I was asked this question on CPG package design on Quora. My response is below.
I think the biggest mistake is not grabbing consumer’s attention. There are so many products on shelf that it’s easy to get lost and not get any attention. This is especially the case if there is limited or no out-of-store marketing to create brand awareness. Consider the following:
- A study done by Proctor and Gamble 25 years ago indicated that consumers pushing a shopping cart down the aisle of a supermarket look at packaging for 1/6th of a second before they decide to stop and look.
- According to the Food Marketing Institute, if a customer picks up a package, even if they are not familiar with the product, there is a 71% chance they will put it in the shopping cart.
- A study conducted by Goldman Sachs in the 1990s indicated that for shoppers who shop with a shopping list, >60% of the content of the shopping cart were impulse purchases, thus the importance of packaging to appeal to that impulse.
Based on this, its important to get it right with your packaging. First, start with some background research:
- Have a thorough understanding of your brand – who you are, what you do and how that benefits your target market. Take the time to figure this out as early as possible in the life of your company, and certainly before you are ready to scale.
- Know the value your products provide and how they are differentiated from your competitors.
- Know the market, customer dynamics and trends of your category(s) where you sell.
- Know the purchase drivers that your customers use to make purchase decisions in the category(s) you occupy.
- What is your suggested retail price (SRP) and why? A higher price may mean that your brand and packaging should reflect that higher price – i.e, be more upscale.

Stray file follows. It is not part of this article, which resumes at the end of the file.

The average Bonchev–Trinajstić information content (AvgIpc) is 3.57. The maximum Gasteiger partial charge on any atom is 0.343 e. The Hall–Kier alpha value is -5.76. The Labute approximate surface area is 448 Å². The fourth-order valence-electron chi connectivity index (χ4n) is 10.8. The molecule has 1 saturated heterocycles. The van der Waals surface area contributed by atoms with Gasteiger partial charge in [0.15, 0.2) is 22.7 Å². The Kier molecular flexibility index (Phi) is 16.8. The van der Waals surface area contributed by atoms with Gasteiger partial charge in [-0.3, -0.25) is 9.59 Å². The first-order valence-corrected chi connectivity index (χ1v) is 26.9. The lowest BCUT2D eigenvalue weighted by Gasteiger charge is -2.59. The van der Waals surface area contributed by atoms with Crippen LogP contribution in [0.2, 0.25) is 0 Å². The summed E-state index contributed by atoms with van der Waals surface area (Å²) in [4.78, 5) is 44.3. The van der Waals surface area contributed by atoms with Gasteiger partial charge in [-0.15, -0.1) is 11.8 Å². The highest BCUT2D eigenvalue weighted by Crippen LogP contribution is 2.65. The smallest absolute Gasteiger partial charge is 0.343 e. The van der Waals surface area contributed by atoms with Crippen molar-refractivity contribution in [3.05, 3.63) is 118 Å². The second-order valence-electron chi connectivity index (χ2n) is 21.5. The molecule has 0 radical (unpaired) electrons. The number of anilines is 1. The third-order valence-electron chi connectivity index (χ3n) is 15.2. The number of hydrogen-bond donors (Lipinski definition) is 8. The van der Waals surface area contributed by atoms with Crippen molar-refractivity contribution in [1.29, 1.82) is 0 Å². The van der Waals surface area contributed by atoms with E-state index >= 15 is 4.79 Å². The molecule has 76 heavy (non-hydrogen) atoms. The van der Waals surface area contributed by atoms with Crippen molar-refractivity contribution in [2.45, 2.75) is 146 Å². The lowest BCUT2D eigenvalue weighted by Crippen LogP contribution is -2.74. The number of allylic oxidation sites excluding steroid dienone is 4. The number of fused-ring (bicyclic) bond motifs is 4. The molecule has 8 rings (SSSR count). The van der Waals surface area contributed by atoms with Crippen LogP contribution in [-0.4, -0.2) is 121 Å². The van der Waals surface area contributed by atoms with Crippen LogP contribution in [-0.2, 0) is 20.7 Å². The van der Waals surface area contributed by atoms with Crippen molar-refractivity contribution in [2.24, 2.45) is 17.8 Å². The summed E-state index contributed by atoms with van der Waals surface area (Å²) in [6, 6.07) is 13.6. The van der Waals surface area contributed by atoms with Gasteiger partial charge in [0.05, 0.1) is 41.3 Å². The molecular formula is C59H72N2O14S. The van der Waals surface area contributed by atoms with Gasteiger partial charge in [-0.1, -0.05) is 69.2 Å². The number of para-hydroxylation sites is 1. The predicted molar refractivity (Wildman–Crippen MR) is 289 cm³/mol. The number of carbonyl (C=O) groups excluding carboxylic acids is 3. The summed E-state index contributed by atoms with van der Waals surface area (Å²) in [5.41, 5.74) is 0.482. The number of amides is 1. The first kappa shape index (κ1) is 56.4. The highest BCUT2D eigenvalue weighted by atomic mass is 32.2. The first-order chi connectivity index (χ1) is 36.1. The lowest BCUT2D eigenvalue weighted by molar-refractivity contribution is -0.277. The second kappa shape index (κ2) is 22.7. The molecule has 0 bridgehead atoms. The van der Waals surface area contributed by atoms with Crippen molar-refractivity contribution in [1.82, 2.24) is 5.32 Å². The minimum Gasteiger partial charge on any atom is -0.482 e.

- Know your competitors packaging well. Consider setting up a shelf in your office that is the same height and depth as that found in retail so you can place all your competitor’s product on it to compare and contrast.
- Besides knowing your competitors and their packaging, take the time to go through the whole store to see what other kinds of packaging are being used and what might fit with your brand. What grabs your attention and why? This will help give you ideas.
From your research and analysis above, consider the following to create great packaging:
- Use the data from the above questions to help figure out how to appeal to your target market and what holes you fill in your category. Consider using two-axis competitor maps to help you arrive at this.
- Develop words and statements that differentiate you and appeal to your customer’s purchase drivers.
- Develop the form factor, size, graphics, and colors, along with your words and statements, that will allow you to be distinctive, differentiated, clear, concise and hard-hitting. How can you use design elements and text to grab attention in 1/6 of a second against the sea of competitors already on shelf? Try to be different, but not so different that customers will get confused about what your product is and what it does.
- Be careful about putting too much information on the front of your packaging. Keep it simple. Put the most pertinent info that will differentiate, hits at purchase drivers and gets consumers to pick up the packaging.
- Use graphics people who are experienced in packaging design. Use appropriate legal and regulatory experts to review packaging and any claims you use. Proof carefully with many eyes, and do it again, and again.
- Get consumer feedback.
- Take your time. Don’t rush this. When creating new products, allow plenty of time in your project plan to get the packaging done right and give you time to think about it and get appropriate feedback
- Finally, try to do all this before you scale, if you are an early-stage company. That’s not suggesting you never touch your packaging again. On the contrary, you want to keep it fresh and relevant, which requires periodic updating. But if you are a small company with limited resources (cash and time), its best to get it right early on so that you can run for a while without having to touch it again.